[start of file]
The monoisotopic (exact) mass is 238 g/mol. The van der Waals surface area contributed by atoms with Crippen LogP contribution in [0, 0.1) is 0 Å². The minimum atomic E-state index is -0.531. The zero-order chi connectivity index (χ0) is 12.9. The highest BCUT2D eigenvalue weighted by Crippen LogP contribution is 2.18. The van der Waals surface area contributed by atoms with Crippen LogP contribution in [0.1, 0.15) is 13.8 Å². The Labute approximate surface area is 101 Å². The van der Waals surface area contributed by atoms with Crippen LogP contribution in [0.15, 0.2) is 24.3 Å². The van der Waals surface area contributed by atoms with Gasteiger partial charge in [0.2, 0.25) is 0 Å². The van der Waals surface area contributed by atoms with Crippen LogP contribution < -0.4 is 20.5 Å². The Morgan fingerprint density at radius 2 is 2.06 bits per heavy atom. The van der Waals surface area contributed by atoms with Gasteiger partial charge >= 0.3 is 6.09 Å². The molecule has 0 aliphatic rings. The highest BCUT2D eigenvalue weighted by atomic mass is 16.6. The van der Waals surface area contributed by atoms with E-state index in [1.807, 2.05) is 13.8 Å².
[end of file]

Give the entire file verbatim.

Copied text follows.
The monoisotopic (exact) mass is 238 g/mol. The van der Waals surface area contributed by atoms with Crippen LogP contribution in [0, 0.1) is 0 Å². The minimum atomic E-state index is -0.531. The zero-order chi connectivity index (χ0) is 12.9. The highest BCUT2D eigenvalue weighted by Crippen LogP contribution is 2.18. The van der Waals surface area contributed by atoms with Crippen LogP contribution in [0.1, 0.15) is 13.8 Å². The Labute approximate surface area is 101 Å². The van der Waals surface area contributed by atoms with Crippen LogP contribution in [0.15, 0.2) is 24.3 Å². The van der Waals surface area contributed by atoms with Gasteiger partial charge in [0.2, 0.25) is 0 Å². The van der Waals surface area contributed by atoms with Crippen LogP contribution < -0.4 is 20.5 Å². The Morgan fingerprint density at radius 2 is 2.06 bits per heavy atom. The van der Waals surface area contributed by atoms with Gasteiger partial charge >= 0.3 is 6.09 Å². The molecule has 0 aliphatic rings. The highest BCUT2D eigenvalue weighted by atomic mass is 16.6. The van der Waals surface area contributed by atoms with E-state index in [1.807, 2.05) is 13.8 Å².